Investigation of Thermal Environments in Humid Tropical Classroom in Indonesia
Jefrey I. Kindangen

Thermal comfort is one of the influencing factors in increasing concentration in teaching and learning process. This study has assessed the comfort level and differences in thermal sensations and preferences between male and female college students in a classroom in the humid tropical climate of Indonesia. The classroom was designed to operate to the extent possible using natural ventilation and daylight as passive techniques. The study was conducted by distributing questionnaires for 182 students to ascertain the thermal perceptions and preferences at different times and under varying conditions (including whether a ceiling fan was used) and by measuring air temperature, relative humidity and wind velocity in the classroom. The results suggest that noon and afternoon are both critical times that tend to have lower thermal comfort levels. At these times when a fan was not used, there were over 70% of students expressed discomfort; more males reported feeling uncomfortable than females. However, at noon with quite a high temperature, the effects of using ceiling fan are not able to increase significantly level of thermal comfort, but in the afternoon the use of the fan was instrumental in increasing the percentage of people feel comfortable. The PMV and PPD indices have been compared to the results of students’ thermal perception analysis and noted that these indices are very sensitive to airflow parameter.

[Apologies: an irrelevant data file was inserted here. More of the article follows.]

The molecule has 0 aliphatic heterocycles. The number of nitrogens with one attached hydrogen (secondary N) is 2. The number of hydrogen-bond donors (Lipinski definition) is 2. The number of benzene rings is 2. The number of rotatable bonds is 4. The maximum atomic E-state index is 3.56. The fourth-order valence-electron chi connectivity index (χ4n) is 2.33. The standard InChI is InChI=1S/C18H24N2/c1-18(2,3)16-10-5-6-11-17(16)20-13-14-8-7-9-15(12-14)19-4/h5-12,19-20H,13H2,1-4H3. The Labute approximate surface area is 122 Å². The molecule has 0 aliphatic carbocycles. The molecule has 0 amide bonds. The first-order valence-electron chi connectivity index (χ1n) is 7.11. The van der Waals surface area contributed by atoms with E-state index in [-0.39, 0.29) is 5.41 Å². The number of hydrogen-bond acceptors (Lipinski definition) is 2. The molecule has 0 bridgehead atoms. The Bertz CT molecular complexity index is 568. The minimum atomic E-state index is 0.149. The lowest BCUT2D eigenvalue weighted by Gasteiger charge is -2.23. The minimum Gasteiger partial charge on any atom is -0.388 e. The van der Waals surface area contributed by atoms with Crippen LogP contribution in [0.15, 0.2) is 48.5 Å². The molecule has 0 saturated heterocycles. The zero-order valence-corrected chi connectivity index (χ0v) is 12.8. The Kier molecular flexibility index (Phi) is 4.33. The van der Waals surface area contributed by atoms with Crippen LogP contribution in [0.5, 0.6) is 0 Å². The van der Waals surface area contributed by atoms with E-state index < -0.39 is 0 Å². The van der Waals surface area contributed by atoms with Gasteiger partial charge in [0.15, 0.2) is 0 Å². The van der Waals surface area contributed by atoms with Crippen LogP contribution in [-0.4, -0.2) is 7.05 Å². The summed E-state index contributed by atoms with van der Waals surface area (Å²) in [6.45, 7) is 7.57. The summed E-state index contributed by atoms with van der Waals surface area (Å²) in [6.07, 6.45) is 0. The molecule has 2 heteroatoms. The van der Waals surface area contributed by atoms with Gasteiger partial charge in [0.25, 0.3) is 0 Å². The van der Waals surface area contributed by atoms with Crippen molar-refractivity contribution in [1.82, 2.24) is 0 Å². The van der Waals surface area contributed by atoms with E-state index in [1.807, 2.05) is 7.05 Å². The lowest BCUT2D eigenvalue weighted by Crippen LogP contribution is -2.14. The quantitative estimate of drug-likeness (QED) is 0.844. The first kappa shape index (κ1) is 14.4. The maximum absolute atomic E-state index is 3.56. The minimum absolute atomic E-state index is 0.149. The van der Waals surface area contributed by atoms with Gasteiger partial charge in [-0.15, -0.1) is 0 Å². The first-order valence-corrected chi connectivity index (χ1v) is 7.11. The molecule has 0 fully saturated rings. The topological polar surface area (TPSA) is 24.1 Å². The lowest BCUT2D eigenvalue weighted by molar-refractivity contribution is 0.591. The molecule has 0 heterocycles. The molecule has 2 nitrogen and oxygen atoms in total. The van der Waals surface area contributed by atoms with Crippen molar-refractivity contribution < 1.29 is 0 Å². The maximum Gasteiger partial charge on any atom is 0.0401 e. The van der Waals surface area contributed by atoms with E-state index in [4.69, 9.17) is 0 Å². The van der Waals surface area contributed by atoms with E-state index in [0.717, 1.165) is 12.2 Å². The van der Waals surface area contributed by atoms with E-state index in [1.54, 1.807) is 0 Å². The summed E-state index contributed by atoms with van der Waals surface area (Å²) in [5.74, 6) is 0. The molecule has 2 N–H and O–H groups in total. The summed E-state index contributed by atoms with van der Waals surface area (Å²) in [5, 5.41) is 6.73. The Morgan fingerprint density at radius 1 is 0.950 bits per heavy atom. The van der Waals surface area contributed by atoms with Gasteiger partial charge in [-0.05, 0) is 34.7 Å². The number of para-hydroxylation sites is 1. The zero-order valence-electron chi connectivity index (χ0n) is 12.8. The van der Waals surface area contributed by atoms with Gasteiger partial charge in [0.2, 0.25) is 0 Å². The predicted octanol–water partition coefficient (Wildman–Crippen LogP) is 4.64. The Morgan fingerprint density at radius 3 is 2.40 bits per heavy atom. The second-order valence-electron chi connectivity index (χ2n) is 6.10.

Full Text: PDF     DOI: 10.15640/jea.v5n1a1